I have no sense of Omaha.
United Airlines Hemispheres magazine's homage to Omaha makes it sound like a fabulous place to eat a steak and be Warren Buffett.
But I wouldn't know.
Despite the "weather," I got to O'Hare in plenty of time for Wednesday's 8:20 p.m. flight. Signs said main parking was full, but I saw them as I was driving past the exit to go to economy parking. Handy. So I went to main parking, figuring I'd be diverted. But no. Green lights at all the ticket kiosks. Rock on!
Found a spot, got to my terminal, walked right up to security. No line! Well, all right!
Once I put my shoes back on and got my stuff together, I checked a monitor. My 8:20 p.m. flight was scheduled to leave at ... 11:17 p.m.
Rich, my colleague, on his way to Chicago from Philly, was scheduled on the 9:50 flight, which was still on time. After traipsing through both B and C terminals and talking with Erin on the courtesy phone next to a check-in kiosk, I made my way to the gate for Rich's flight to be put on the standby list.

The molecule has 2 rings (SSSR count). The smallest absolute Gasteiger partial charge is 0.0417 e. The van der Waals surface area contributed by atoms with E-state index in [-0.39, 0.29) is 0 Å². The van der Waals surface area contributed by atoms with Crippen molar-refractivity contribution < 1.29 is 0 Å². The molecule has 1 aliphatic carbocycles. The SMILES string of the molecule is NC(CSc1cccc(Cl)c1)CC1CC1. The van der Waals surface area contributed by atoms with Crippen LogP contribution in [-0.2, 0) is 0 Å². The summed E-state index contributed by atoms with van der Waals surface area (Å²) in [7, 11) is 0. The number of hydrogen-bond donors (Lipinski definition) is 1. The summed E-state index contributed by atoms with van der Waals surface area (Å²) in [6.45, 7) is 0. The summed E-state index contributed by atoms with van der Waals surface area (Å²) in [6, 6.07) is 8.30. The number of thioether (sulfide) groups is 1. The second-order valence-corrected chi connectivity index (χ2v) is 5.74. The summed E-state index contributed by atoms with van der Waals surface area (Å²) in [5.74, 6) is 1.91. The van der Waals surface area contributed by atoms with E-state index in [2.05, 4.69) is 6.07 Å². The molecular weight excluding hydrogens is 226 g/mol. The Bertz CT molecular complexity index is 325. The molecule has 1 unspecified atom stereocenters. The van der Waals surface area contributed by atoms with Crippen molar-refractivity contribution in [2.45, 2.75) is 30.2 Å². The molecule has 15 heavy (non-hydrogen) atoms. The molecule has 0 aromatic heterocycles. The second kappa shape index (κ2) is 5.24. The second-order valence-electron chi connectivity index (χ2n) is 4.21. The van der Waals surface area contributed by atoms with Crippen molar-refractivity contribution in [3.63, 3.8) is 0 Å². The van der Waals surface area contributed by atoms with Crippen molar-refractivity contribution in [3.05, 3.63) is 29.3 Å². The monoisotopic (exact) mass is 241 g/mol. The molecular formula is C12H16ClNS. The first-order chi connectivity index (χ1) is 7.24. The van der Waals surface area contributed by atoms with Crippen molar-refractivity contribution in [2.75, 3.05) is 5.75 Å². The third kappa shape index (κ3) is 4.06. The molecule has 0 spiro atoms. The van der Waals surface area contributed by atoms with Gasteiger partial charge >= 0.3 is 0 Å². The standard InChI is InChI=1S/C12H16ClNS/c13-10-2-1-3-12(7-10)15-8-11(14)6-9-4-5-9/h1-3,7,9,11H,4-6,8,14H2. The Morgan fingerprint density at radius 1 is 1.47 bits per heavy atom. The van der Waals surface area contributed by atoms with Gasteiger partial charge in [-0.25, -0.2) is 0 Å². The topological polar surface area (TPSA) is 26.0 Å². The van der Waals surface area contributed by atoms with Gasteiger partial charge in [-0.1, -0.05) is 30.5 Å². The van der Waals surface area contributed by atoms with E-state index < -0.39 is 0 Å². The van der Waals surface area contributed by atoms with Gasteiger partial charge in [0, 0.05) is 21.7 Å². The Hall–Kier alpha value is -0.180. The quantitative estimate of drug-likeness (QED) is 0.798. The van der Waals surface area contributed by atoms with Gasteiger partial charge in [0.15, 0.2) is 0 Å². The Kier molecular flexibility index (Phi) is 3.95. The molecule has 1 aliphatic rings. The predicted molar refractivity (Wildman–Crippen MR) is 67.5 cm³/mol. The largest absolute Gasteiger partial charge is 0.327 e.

The gate agents were dealing with a throng of people trying to get to Newark. Normally, I'd let them deal with the situation at hand, but screw it. I needed to get on that list for Omaha.
As I was waiting my turn, a Jewish man appeared next to me. Orthodox, I'm guessing. I bring this up for two reasons: 1) To paint a picture, and 2) Because I know some pretty brazen Jewish people, and that's part of the story here.
As the line advanced and I stepped forward, he stepped forward, too, but slightly ahead of me. Yup, he was actually cutting in front of me. What are we? 8?
Whatever. There were thousands of pissed-off people in O'Hare last night. Why add to the bad vibe?